At http://lyme-online.co.uk/news/phoenician-ship-completes-atlantic-voyage/ … the lyme online refers to Lyme Regis and Uplyme in Dorset (for overseas readers) and is situated on the Jurassic coastline. The story also has significance for the UK as Phoenicians are thought to have plied their boats to Cornwall (and elsewhere). The magnet here was tin, which was an important component of bronze alloy (copper and tin). Cornish tin was traded far and wide and the Phoenicians played an important role. In this post we have a replica of a Phoenician ship (which visited Lyme Regis in 2019) that has completed a 6000 mile voyage across the Atlantic. As such, it would hae been quite possible, technically and physically, for the Phoenicians to have visited the Americas long before Columbus or the Vikings. Whether they did or not is another story.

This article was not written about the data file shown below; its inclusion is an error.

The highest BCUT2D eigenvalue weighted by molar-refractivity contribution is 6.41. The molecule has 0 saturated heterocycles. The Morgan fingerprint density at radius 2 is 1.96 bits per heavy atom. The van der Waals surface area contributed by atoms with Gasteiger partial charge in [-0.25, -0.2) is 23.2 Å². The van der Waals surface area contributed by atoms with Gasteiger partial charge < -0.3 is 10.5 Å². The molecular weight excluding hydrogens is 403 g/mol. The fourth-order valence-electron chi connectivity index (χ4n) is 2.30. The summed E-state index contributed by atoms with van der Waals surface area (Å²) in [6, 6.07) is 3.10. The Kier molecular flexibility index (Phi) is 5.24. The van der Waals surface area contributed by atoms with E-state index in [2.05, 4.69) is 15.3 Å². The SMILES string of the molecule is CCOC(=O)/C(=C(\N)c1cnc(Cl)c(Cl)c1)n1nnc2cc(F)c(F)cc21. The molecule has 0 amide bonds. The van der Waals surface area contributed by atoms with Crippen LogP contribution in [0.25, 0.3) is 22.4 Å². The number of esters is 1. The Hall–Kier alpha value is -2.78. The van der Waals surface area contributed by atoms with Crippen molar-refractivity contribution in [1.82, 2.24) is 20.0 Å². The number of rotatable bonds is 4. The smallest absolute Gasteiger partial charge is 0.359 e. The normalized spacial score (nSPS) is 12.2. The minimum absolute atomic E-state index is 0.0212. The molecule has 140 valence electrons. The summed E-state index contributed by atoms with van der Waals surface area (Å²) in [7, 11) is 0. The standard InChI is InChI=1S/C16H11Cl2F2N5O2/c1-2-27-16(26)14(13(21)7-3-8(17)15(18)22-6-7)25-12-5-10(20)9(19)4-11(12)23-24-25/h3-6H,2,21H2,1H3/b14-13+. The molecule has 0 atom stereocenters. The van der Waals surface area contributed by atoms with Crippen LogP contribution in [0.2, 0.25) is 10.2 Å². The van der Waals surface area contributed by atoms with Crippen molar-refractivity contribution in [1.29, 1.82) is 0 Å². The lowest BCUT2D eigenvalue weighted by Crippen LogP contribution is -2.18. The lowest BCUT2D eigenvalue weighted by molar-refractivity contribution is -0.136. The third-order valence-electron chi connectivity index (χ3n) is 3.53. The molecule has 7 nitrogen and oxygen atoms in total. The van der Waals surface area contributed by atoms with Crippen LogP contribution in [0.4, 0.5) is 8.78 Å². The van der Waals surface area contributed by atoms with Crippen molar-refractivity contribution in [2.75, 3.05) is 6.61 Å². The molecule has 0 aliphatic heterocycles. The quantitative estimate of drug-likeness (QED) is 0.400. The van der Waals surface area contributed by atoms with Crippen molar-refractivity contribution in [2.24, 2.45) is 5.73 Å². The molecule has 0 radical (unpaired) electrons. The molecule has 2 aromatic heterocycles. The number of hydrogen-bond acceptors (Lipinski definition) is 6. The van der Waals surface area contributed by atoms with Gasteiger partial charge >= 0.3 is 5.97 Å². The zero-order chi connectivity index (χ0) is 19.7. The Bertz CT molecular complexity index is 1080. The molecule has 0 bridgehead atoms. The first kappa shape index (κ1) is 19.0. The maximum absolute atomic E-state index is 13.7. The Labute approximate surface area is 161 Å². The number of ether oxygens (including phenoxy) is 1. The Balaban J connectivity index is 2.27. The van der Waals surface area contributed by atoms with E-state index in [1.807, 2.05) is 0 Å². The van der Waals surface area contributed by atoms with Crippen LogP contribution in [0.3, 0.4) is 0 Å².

Moving elsewhere, The Times (of London) on Wednesday February 5th 2020, had a story about the discovery of a Roman villa at the site of a new housing development in Gloucestershire. The housebuilders, Bovis Homes, intended to build over the villa once archaeologists had done their briefing excavation (as required by UK legislation). However, archaeologists were reluctant to agree with this as the site offered years of research work and was unique in as far as it dated from early in the Roman occupation – a few decades after AD43. The site, at the village of Cam in the Cotswolds, is not too far from Cirencester, which became the second largest Roman town in the UK. A campaign by locals, influenced by the archaeologists, has led to Bovis Homes deciding to leave the villa site open – but they will build around it.